HOME COMPOST FERTILIZER
Do you have a garden or flowerbed?
Are you now purchasing commercial fertilizer? Here's something to think about before you buy another bag. As you know, fertilizer is labeled with three numbers. These three numbers, expressed as percents, refer to how much of each of the three nutrients is contained in that mix of fertilizer. So, you might buy a bag that's labeled "5-10-5." This means that 5% of the mix is one type of nutrient, 10% is another type and 5% the third type. If you total the percentages, you come up with a grand total of 20%. This means that 1/5 of the bag of fertilizer is nutrients. The question is what constitutes the other 80% of the mix you are putting on your flowers and vegetables.
Recent studies show that the other 80% could be almost anything.
Fertilizer companies are under no requirements to identify what they use for filler. However, it has come to light that some of these fillers are made from toxic sludge. I know this sounds insane but you can check the accuracy of the info by doing a search of news articles about fertilizers on the Internet.
Here's a "radical" alternative – make your own compost and use it instead.
Making an effective compost heap is extremely easy and accomplishes far more good than anything else you could possibly do with your vegetable waste. To make your very own compost heap, find a place in the sun and make or buy a compost bin. We use a wooden frame with chicken wire, about 3 feet by 3 feet. The key to having a nice, clean compost heap that does not smell or attract furry critters is to put only vegetable matter into it. Never put meat, fat, eggs or any other animal product in your compost heap.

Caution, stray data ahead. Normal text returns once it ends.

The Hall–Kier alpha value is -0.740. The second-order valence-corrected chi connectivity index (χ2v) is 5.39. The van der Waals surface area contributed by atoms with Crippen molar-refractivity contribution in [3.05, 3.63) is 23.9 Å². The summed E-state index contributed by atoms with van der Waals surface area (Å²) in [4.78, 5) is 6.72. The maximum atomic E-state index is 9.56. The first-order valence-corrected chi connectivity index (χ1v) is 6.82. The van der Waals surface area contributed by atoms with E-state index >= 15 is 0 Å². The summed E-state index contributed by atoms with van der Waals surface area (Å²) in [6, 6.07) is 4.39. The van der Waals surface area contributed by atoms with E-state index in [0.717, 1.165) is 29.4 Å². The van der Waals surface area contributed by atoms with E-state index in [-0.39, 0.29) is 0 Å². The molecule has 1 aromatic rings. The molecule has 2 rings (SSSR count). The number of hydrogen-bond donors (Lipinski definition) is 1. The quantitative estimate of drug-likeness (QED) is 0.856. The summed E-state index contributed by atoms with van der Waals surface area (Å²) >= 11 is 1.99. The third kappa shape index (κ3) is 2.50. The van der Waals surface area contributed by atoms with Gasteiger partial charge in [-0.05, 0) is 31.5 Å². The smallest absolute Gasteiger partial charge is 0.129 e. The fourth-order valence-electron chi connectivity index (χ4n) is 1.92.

To get started, dump several bags of dried leaves and grass clippings into the compost heap.
Add a few shovels of dirt (the source of bacteria that will chomp up your leftover vegetables). Add vegetable matter – potato peels, rotten onions, uneaten broccoli, etc. Toss the compost material as you would a salad, except that you should use a shovel or pitchfork. At least once a week turn the compost heap to ensure that you get oxygen to the bottom of the pile. It is the oxygen that enables the bacteria to decompose the compost.